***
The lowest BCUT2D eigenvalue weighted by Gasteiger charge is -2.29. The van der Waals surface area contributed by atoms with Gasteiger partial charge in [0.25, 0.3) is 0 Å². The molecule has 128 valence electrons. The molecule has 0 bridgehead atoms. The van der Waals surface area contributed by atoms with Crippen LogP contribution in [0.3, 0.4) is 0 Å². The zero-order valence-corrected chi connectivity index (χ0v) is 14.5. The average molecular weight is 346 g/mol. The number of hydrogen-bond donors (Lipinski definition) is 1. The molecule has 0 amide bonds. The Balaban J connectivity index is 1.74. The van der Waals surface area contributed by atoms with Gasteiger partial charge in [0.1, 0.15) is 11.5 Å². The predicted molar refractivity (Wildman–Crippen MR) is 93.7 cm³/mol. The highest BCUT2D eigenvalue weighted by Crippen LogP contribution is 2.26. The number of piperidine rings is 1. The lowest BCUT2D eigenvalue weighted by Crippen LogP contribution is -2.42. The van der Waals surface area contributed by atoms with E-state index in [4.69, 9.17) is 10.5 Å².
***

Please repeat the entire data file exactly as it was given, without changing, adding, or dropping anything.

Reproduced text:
The lowest BCUT2D eigenvalue weighted by Gasteiger charge is -2.29. The van der Waals surface area contributed by atoms with Gasteiger partial charge in [0.25, 0.3) is 0 Å². The molecule has 128 valence electrons. The molecule has 0 bridgehead atoms. The van der Waals surface area contributed by atoms with Crippen LogP contribution in [0.3, 0.4) is 0 Å². The zero-order valence-corrected chi connectivity index (χ0v) is 14.5. The average molecular weight is 346 g/mol. The number of hydrogen-bond donors (Lipinski definition) is 1. The molecule has 0 amide bonds. The Balaban J connectivity index is 1.74. The van der Waals surface area contributed by atoms with Gasteiger partial charge in [0.1, 0.15) is 11.5 Å². The predicted molar refractivity (Wildman–Crippen MR) is 93.7 cm³/mol. The highest BCUT2D eigenvalue weighted by Crippen LogP contribution is 2.26. The number of piperidine rings is 1. The lowest BCUT2D eigenvalue weighted by Crippen LogP contribution is -2.42. The van der Waals surface area contributed by atoms with E-state index in [4.69, 9.17) is 10.5 Å².